"Penny," said Grief, looking across the table at his friend, "if a man thinks a heap of two violets, how much would he think of a thousand violets?"
"Two into a thousand goes five hundred times, you fool!" said Pennoyer. "I would answer your question if it were not upon a forbidden subject."
In the distance Wrinkles and Florinda were making Welsh rarebits.
"Hold your tongues!" said Hawker. "Barbarians!"
"Grief," said Pennoyer, "if a man loves a woman better than the whole universe, how much does he love the whole universe?"
"Gawd knows," said Grief piously. "Although it ill befits me to answer your question."
Wrinkles and Florinda came with the Welsh rarebits, very triumphant. "There," said Florinda, "soon as these are finished I must go home. It is after eleven o'clock.--Pour the ale, Grief."
At a later time, Purple Sanderson entered from the world. He hung up his hat and cast a look of proper financial dissatisfaction at the remnants of the feast. "Who has been----"
"Before you breathe, Purple, you graceless scum, let me tell you that we will stand no reference to the two violets here," said Pennoyer.
"Oh, that's all right, Purple," said Grief, "but you were going to say something about the two violets, right then. Weren't you, now, you old bat?"
Sanderson grinned expectantly. "What's the row?" said he.
"No row at all," they told him. "Just an agreement to keep you from chattering obstinately about the two violets."
"What two violets?"
"Have a rarebit, Purple," advised Wrinkles, "and never mind those maniacs."
"Well, what is this business about two violets?"
"Oh, it's just some dream. They gibber at anything."
"I think I know," said Florinda, nodding. "It is something that concerns Billie Hawker."
Grief and Pennoyer scoffed, and Wrinkles said: "You know nothing about it, Splutter. It doesn't concern Billie Hawker at all."
"Well, then, what is he looking sideways for?" cried Florinda.
Wrinkles reached for his guitar, and played a serenade, "The silver moon is shining----"
"Dry up!" said Pennoyer.
Then Florinda cried again, "What does he look sideways for?"
Pennoyer and Grief giggled at the imperturbable Hawker, who destroyed rarebit in silence.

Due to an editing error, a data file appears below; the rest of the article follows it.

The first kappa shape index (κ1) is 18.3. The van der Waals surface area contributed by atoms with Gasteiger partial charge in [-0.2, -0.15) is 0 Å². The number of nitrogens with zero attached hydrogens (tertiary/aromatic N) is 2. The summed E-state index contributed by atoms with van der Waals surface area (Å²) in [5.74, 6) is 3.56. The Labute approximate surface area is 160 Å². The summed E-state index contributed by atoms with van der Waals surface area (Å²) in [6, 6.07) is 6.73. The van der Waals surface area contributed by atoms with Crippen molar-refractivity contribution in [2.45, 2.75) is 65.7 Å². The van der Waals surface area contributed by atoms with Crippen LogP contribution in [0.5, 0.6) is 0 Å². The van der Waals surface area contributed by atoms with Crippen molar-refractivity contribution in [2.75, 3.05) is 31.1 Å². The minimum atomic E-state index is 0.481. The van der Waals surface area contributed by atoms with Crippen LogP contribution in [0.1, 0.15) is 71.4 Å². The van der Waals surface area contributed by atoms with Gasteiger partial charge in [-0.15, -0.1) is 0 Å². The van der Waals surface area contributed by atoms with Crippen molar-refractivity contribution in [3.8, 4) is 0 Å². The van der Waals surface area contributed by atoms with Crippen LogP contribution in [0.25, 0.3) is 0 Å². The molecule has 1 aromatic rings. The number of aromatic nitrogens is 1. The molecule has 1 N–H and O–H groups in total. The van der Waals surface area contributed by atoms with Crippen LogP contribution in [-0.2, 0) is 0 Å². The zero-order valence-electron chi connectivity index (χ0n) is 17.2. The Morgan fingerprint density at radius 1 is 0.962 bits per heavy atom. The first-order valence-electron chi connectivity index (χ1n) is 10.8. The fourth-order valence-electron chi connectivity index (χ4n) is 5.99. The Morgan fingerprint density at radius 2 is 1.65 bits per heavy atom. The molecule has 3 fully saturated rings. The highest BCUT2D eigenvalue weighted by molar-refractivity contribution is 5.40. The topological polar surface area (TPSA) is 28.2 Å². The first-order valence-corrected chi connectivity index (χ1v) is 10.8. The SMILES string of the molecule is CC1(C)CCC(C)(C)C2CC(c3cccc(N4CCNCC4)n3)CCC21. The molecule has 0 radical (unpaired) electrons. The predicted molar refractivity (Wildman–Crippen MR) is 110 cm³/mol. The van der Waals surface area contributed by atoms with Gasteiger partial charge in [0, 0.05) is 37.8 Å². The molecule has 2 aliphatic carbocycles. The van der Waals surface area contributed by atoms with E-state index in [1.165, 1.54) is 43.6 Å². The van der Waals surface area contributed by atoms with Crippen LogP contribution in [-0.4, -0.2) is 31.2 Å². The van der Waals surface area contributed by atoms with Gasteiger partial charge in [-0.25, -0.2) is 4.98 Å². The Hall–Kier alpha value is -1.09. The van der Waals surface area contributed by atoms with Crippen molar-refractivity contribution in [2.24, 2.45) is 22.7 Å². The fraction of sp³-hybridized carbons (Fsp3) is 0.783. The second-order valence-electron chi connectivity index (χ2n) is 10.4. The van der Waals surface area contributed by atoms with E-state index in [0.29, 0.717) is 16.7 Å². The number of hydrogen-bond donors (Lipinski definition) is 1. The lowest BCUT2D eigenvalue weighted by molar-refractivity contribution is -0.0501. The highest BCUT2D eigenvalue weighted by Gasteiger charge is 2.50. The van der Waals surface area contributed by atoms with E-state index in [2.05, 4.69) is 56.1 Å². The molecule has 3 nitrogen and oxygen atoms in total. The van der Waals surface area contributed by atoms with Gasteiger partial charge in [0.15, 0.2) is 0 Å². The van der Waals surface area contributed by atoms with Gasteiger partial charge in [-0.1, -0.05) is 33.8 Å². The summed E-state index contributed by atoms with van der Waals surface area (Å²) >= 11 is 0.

"It's you, is it, Billie?" said Sanderson. "You are in this two-violet business?"
"I don't know what they're talking about," replied Hawker.
"Don't you, honestly?" asked Florinda.
"Well, only a little."
"There!" said Florinda, nodding again. "I knew he was in it."
"He isn't in it at all," said Pennoyer and Grief.
Later, when the cigarettes had become exhausted, Hawker volunteered to go after a further supply, and as he arose, a question seemed to come to the edge of Florinda's lips and pend there. The moment that the door was closed upon him she demanded, "What is that about the two violets?"
"Nothing at all," answered Pennoyer, apparently much aggrieved. He sat back with an air of being a fortress of reticence.
"Oh, go on--tell me! Penny, I think you are very mean.--Grief, you tell me!"
"The silver moon is shining; Oh, come, my love, to me! My heart----"
"Be still, Wrinkles, will you?--What was it, Grief? Oh, go ahead and tell me!"
"What do you want to know for?" cried Grief, vastly exasperated. "You've got more blamed curiosity---- It isn't anything at all, I keep saying to you."
"Well, I know it is," said Florinda sullenly, "or you would tell me."
When Hawker brought the cigarettes, Florinda smoked one, and then announced, "Well, I must go now."
"Who is going to take you home, Splutter?"
"Oh, anyone," replied Florinda.
"I tell you what," said Grief, "we'll throw some poker hands, and the one who wins will have the distinguished honour of conveying Miss Splutter to her home and mother."